Analysts: 2010 Bets Should Focus on Economy, Accountability, Sovereignty Issues

The official campaign period for presidential, vice-presidential, and senatorial candidates in the 2010 elections does not start until next month. But for all intents and purposes, the presidential campaign was on as early as last year or even before that. As early as late 2008, everyone who had expressed intention to run for president tried to broadcast whatever he or she had to say on practically anything, frequently trading barbs with everyone else who had avowed presidential aspirations.

Less than half a month before the official campaign period for national positions begins, the official list of 2010 presidential aspirants counts 10 candidates: Sen. Benigno “Noynoy” Aquino III of the Liberal Party, former President Joseph “Erap” Estrada of the Partido ng Masang Pilipino (Party of the Filipino Masses), Richard “Dick” Gordon of the Bagumbayan-Volunteers for a New Philippines, Maria Ana Consuelo “Jamby” Madrigal (independent), Nicanor Perlas (independent), John Carlos “JC” de los Reyes of the Ang Kapatiran Party, Gilbert “Gibo” Teodoro Jr. of the Lakas-Kampi coalition, Eduardo “Bro. Eddie” Villanueva of the Bangon Pilipinas Movement, and Manuel “Manny Villar of the Nacionalista Party.

The range of contestants in the coming presidential race assumes particular relevance when we consider the prospects for addressing the political and economic concerns of the people, especially the majority who live below the poverty line and, increasingly, those who live just a few rungs above it.

For economist Jose Enrique Africa, research head of the socio-economic think-tank Ibon Foundation, this year’s presidential candidates should particularly devote themselves to addressing the problem of an economic backwardness that has led to an unprecedented jobs crisis and worsening poverty. He also said they should address long-term demands for increasing wages and improving social services.

Using data from the government’s Bureau of Labor and Employment Statistics (BLES), Ibon has estimated at 11.2 percent the average unemployment rate for 2001-2009. (Arroyo first assumed the presidency in 2001 through a People Power uprising and is supposed to step down on June 30, 2010).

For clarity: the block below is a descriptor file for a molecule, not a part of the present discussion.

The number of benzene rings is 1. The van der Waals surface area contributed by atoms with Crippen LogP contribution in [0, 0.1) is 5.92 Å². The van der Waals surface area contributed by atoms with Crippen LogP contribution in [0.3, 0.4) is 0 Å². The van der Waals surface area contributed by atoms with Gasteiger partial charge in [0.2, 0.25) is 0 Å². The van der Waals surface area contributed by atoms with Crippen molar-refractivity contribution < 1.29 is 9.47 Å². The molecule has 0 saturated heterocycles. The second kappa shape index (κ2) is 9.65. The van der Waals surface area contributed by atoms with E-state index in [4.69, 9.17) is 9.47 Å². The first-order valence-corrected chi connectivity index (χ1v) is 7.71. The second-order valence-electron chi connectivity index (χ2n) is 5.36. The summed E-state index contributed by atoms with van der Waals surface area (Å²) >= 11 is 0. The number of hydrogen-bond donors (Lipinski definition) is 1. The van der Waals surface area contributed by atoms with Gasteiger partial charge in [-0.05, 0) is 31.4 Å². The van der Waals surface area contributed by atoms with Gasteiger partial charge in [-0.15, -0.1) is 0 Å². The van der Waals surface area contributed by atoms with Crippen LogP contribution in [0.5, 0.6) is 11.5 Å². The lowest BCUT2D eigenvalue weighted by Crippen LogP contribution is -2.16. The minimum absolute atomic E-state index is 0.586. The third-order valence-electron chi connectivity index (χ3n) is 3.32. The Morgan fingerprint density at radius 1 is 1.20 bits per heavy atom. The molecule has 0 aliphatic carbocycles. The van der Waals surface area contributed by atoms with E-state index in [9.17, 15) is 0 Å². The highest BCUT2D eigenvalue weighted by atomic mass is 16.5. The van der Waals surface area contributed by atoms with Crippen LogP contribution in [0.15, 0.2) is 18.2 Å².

According to Ibon, the average unemployment rate for all the eight years of the Arroyo presidency so far is, historically, the worst one over a sustained period since 1956. Other periods yielded lower unemployment rates: 8 percent in 1956-1960, 7.3 percent in 1961-1970, 5.4 percent in 1971-1980, 10.2 percent in 1981-1990, and 9.8 percent in 1991-2000.

Meanwhile, using conservative poverty-threshold estimates, the National Statistical Coordination Board (NSCB) placed the poverty incidence at 32.9 percent of the population in 2006, a jump of 2.9 percent from 2003’s figure of 30 percent. Conducting the Family Income and Expenditure Survey (FIES) every three years, the NSCB is expected to come up with the results of the 2009 FIES later this year.

Ibon’s October 2009 quarterly nationwide survey showed 71 percent of the respondents considering themselves poor.

Meanwhile, Roland Simbulan, a professor of development studies and public management at the University of the Philippines (UP) in Manila, said that when it comes to the people’s political concerns, the 2010 presidentiables should take up, among other things, the question of “immediately ending impunity” by taking to task all who are responsible for extrajudicial killings, massacres and other atrocities, as well as those responsible for stealing people’s money through anomalous deals. “We cannot move forward if impunity continues or if there is no closure to these,” he said.